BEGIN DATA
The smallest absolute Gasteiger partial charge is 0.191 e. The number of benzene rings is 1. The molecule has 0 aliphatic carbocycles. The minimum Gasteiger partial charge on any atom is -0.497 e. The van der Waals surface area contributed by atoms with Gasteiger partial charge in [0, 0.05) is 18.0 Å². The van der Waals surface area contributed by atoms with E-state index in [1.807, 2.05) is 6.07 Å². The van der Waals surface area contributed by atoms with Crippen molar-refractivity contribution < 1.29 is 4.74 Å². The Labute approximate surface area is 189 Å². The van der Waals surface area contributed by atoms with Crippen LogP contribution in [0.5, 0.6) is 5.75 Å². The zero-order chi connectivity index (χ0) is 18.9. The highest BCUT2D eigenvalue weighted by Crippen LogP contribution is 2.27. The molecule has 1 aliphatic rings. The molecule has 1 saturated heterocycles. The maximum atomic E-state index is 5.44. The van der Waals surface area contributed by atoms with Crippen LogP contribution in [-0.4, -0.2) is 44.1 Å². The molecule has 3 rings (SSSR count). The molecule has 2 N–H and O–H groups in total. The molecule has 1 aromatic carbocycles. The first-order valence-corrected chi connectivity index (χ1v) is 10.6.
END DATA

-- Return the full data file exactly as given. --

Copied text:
The smallest absolute Gasteiger partial charge is 0.191 e. The number of benzene rings is 1. The molecule has 0 aliphatic carbocycles. The minimum Gasteiger partial charge on any atom is -0.497 e. The van der Waals surface area contributed by atoms with Gasteiger partial charge in [0, 0.05) is 18.0 Å². The van der Waals surface area contributed by atoms with E-state index in [1.807, 2.05) is 6.07 Å². The van der Waals surface area contributed by atoms with Crippen molar-refractivity contribution < 1.29 is 4.74 Å². The Labute approximate surface area is 189 Å². The van der Waals surface area contributed by atoms with Crippen LogP contribution in [0.5, 0.6) is 5.75 Å². The zero-order chi connectivity index (χ0) is 18.9. The highest BCUT2D eigenvalue weighted by Crippen LogP contribution is 2.27. The molecule has 1 aliphatic rings. The molecule has 1 saturated heterocycles. The maximum atomic E-state index is 5.44. The van der Waals surface area contributed by atoms with Crippen LogP contribution in [-0.4, -0.2) is 44.1 Å². The molecule has 3 rings (SSSR count). The molecule has 2 N–H and O–H groups in total. The molecule has 1 aromatic carbocycles. The first-order valence-corrected chi connectivity index (χ1v) is 10.6.